Now that labor costs in China are on the rise, high-tech companies in Asia are exploring alternative sourcing locations within the region, as well as in North America.
In fact, according to new research from UPS, half of all high-tech trade lanes in five years' time are expected to involve intra-Asia movements.
The annual survey, conducted by IDC Manufacturing Insights, polled senior-level decision makers at high-tech companies in the Asia Pacific region. The results show that:
19 percent of high-tech company respondents plan to source supplies and raw materials from North America in the next three to five years.
Currently, 42 percent source supplies and raw materials from mature APAC countries, including Thailand, Malaysia, Hong Kong and Singapore. More than half (55 percent) expect to do so over the next three to five years.
Likewise, 16 percent of those polled now source from emerging countries such as the Philippines and Vietnam, and even more (24 percent) plan to source supplies from these countries in the future.
Sustainability topped the list of initiatives expected to drive change in the supply chain in the next three to five years. Sustainability was cited by 24 percent of the respondents and ranked above well-known issues such as cost and responsiveness.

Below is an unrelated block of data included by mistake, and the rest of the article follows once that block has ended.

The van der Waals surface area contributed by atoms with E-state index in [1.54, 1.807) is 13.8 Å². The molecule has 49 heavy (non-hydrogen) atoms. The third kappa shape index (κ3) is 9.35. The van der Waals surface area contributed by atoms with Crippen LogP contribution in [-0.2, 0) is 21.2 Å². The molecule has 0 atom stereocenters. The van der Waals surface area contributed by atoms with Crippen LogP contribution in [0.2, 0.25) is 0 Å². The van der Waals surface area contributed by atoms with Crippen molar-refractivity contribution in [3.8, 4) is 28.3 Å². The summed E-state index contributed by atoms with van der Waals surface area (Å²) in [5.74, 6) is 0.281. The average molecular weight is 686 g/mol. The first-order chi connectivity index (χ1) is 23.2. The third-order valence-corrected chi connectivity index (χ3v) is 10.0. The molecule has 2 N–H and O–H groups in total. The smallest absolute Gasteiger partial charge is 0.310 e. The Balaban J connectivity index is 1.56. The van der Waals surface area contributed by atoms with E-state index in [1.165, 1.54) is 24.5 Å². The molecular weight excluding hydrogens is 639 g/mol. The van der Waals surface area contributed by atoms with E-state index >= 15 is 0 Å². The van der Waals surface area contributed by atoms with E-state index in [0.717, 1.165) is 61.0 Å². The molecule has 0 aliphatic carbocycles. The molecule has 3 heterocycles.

While sustainability is the top supply chain driver of change, cost reduction is the top business priority. As costs continue to increase throughout Asia, it's not surprising that the majority (63 percent) of survey respondents identified cost reduction as the top business priority for the next 18 months.
I was happy to see that nearly all companies (96 percent) participating in the survey reported having some sort of risk management plan in place. But and this is quite significant only a mere 11 percent said they had the resources or readiness to react in times of significant disruption. As a result, risk management/security was identified as the No. 1 "weak link" in high-tech supply chains in Asia, cited by 42 percent of survey respondents.
"As a consequence of continuing globalization and the lengthening of supply chains, any global economic, political, or environmental event could have far-reaching effects on the performance of companies," said Dr. William Lee, senior research manager at IDC Manufacturing Insights Asia/Pacific. "Moving ahead, we expect to see manufacturers placing greater emphasis on supply chain risk awareness and mitigation."
You can download an executive summary of the results from the Change in the (Supply) Chain survey here.